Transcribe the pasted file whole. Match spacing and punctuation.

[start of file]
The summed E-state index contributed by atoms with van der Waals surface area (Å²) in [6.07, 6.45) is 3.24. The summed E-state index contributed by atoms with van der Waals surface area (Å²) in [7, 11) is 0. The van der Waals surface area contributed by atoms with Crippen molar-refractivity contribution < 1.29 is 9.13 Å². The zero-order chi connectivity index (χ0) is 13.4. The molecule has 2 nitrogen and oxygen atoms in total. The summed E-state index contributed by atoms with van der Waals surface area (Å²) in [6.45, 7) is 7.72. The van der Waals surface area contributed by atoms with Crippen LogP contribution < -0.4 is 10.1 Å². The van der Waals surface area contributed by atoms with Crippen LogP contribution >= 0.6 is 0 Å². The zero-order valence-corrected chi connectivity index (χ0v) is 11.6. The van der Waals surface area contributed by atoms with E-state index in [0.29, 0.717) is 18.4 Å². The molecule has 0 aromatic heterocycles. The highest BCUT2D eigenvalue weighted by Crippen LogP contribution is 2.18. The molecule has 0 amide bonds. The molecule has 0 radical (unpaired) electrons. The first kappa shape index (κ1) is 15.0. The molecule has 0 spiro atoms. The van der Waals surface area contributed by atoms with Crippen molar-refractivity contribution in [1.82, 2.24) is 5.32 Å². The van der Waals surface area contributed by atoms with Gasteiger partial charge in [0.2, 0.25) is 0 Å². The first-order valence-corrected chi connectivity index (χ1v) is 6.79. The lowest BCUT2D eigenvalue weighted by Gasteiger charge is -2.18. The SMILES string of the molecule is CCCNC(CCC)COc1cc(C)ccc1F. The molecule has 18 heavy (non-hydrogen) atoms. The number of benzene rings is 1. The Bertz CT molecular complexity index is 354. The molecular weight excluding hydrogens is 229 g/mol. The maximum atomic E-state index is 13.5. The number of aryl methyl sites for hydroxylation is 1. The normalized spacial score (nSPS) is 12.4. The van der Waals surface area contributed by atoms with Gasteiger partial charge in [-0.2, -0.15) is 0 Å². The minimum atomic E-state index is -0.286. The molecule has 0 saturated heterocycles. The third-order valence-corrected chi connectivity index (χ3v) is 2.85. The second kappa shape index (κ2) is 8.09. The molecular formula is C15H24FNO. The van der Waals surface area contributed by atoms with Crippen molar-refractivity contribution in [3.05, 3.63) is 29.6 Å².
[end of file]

The summed E-state index contributed by atoms with van der Waals surface area (Å²) in [6.07, 6.45) is 3.24. The summed E-state index contributed by atoms with van der Waals surface area (Å²) in [7, 11) is 0. The van der Waals surface area contributed by atoms with Crippen molar-refractivity contribution < 1.29 is 9.13 Å². The zero-order chi connectivity index (χ0) is 13.4. The molecule has 2 nitrogen and oxygen atoms in total. The summed E-state index contributed by atoms with van der Waals surface area (Å²) in [6.45, 7) is 7.72. The van der Waals surface area contributed by atoms with Crippen LogP contribution < -0.4 is 10.1 Å². The van der Waals surface area contributed by atoms with Crippen LogP contribution >= 0.6 is 0 Å². The zero-order valence-corrected chi connectivity index (χ0v) is 11.6. The van der Waals surface area contributed by atoms with E-state index in [0.29, 0.717) is 18.4 Å². The molecule has 0 aromatic heterocycles. The highest BCUT2D eigenvalue weighted by Crippen LogP contribution is 2.18. The molecule has 0 amide bonds. The molecule has 0 radical (unpaired) electrons. The first kappa shape index (κ1) is 15.0. The molecule has 0 spiro atoms. The van der Waals surface area contributed by atoms with Crippen molar-refractivity contribution in [1.82, 2.24) is 5.32 Å². The van der Waals surface area contributed by atoms with Gasteiger partial charge in [0.2, 0.25) is 0 Å². The first-order valence-corrected chi connectivity index (χ1v) is 6.79. The lowest BCUT2D eigenvalue weighted by Gasteiger charge is -2.18. The SMILES string of the molecule is CCCNC(CCC)COc1cc(C)ccc1F. The molecule has 18 heavy (non-hydrogen) atoms. The number of benzene rings is 1. The Bertz CT molecular complexity index is 354. The molecular weight excluding hydrogens is 229 g/mol. The maximum atomic E-state index is 13.5. The number of aryl methyl sites for hydroxylation is 1. The normalized spacial score (nSPS) is 12.4. The van der Waals surface area contributed by atoms with Gasteiger partial charge in [-0.2, -0.15) is 0 Å². The minimum atomic E-state index is -0.286. The molecule has 0 saturated heterocycles. The third-order valence-corrected chi connectivity index (χ3v) is 2.85. The second kappa shape index (κ2) is 8.09. The molecular formula is C15H24FNO. The van der Waals surface area contributed by atoms with Crippen molar-refractivity contribution in [3.05, 3.63) is 29.6 Å².